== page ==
¶ 5). On April 6, 2018, the EEOC issued a notice of
right to sue (Id., ¶ 7), and Ms. Carter filed
her complaint on July 5, 2018 (Dkt. No. 1).
relates to her claim, Ms. Carter alleges that, on April 6,
2015, she filed “a grievance alleging disparate
treatment, discrimination, harassment and hostile work
environment.” (Id., ¶ 8). She alleges
that, four days later, she was placed on suspension for 10
days for allegedly violating “Agency policies.”
(Id.). On April 28, 2015, Ms. Carter filed another
grievance as a result of the 10 days of suspension on April
10, 2015. Also on April 28, 2015, Ms. Carter was given a six
month performance improvement plan (Id., ¶ 9).
8, 2015, Ms. Carter received a termination letter that was
dated May 21, 2015, which she maintains was given for,
“among other things, . . . non-compliance with the
Performance Improvement Plan.” (Id., ¶
10). She filed a third grievance regarding her termination.
Carter alleges that the Military “combined the three
grievances and adjudicated all at one hearing” and
upheld her termination (Id., ¶ 11). She
appealed to General Berry, who upheld her termination
Carter asserts that, on appeal to the State Employee
Grievance Appeal Panel (“SEGAP”), under the State
Department of Finance and Administration
(“DF&A”), the Military’s termination
decision was reversed (Id., ¶ 12). Ms. Carter
claims the reversal was “based on the Military’s
retaliation against Plaintiff.” (Id.). The
Military then appealed the SEGAP decision to DF&A’s
Chief Fiscal Officer who affirmed the SEGAP decision
(Id., ¶ 13). Ms. Carter maintains that
DF&A’s Order “directed reinstatement of
Plaintiff in a comparable position she held at the time of
termination, backpay, benefits and to be paid an earned
special merit bonus.” (Id.). She also alleges
that her “negative work history placed in her personnel
file as a result of the grievances” was to be
“removed within one week of the Order, ” that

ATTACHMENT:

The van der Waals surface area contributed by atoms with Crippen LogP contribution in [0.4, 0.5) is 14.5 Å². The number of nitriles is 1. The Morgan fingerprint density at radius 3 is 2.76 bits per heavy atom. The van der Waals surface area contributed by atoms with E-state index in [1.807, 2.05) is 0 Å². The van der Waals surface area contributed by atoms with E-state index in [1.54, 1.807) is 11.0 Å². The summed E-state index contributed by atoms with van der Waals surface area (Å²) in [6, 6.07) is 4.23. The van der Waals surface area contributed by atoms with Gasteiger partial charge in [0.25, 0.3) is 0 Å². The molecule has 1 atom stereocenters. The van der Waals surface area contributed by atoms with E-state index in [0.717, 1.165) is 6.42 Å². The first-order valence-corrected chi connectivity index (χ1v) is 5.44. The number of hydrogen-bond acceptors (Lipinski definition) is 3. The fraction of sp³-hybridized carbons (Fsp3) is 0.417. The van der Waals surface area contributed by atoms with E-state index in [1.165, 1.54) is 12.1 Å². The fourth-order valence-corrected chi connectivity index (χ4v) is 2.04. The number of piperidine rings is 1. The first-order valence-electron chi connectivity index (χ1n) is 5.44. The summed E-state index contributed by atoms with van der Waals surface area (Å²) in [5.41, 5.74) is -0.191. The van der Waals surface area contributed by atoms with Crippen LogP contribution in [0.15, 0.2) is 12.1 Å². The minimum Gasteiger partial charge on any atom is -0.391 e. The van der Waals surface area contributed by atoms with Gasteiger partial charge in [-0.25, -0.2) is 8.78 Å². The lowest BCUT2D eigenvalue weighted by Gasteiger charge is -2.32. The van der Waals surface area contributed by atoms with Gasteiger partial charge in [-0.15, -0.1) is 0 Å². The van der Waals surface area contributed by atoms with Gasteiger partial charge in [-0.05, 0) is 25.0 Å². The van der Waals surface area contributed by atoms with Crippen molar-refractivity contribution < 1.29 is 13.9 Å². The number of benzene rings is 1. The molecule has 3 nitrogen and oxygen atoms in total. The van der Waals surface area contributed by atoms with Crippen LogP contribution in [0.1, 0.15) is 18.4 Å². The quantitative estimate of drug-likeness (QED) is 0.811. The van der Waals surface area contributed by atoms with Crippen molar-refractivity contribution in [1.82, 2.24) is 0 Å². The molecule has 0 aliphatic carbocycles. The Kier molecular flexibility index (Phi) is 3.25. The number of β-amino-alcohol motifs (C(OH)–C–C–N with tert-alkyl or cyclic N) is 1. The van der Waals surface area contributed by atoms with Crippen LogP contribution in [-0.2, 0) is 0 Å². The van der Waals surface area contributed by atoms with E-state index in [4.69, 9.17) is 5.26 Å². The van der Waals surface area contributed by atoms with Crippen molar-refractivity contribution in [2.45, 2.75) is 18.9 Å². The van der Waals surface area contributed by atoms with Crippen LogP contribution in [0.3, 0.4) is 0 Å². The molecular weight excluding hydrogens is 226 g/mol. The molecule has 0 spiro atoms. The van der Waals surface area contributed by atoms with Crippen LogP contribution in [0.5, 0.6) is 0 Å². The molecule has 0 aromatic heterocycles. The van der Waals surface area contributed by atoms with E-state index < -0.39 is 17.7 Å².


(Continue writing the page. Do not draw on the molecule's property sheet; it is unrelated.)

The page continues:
proof was to be given to Ms. Carter that the information was
removed, and that the Military was to give to Ms. Carter a
neutral job reference (Id.). Ms. Carter claims that
the “negative information included that produced within
the Military and that disseminated elsewhere.”
Carter alleges that, on October 18, 2016, the Military issued
a “Memorandum reassigning her from the directorate
State Resources to the Department of Public Safety
(‘DPS’)” (Id., ¶ 14). She
maintains that the job she was assigned “had no duties,
” that she “did not even have a computer to work
with, ” and that she had “no job to
perform.” (Id.). She also alleges that Mr.
Crisp told her that he did not really want her there and had
no work for her to do (Id.).
Ms. Carter alleges she was sent to Camp Robinson Airfield
with firefighters, sat there, and did nothing (Id.,
¶ 15). She alleges that the “lack of any job
assignment was in retaliation” for her “protected
activity in filing grievances” (Id.).
January 31, 2017, Ms. Porterfield emailed Ms. Carter, told
her she had an “offer” for her and asked to meet
with her (Id., ¶ 16). Ms. Carter maintains
that, at that meeting, Ms. Porterfield “did not have an
offer, but a directive to move to a different job with the
Deputy Chief of Staff Personnel, to a position titled Human
Resources Program Representative.” (Id.,
¶ 17). According to Ms. Carter, Ms. Porterfield told her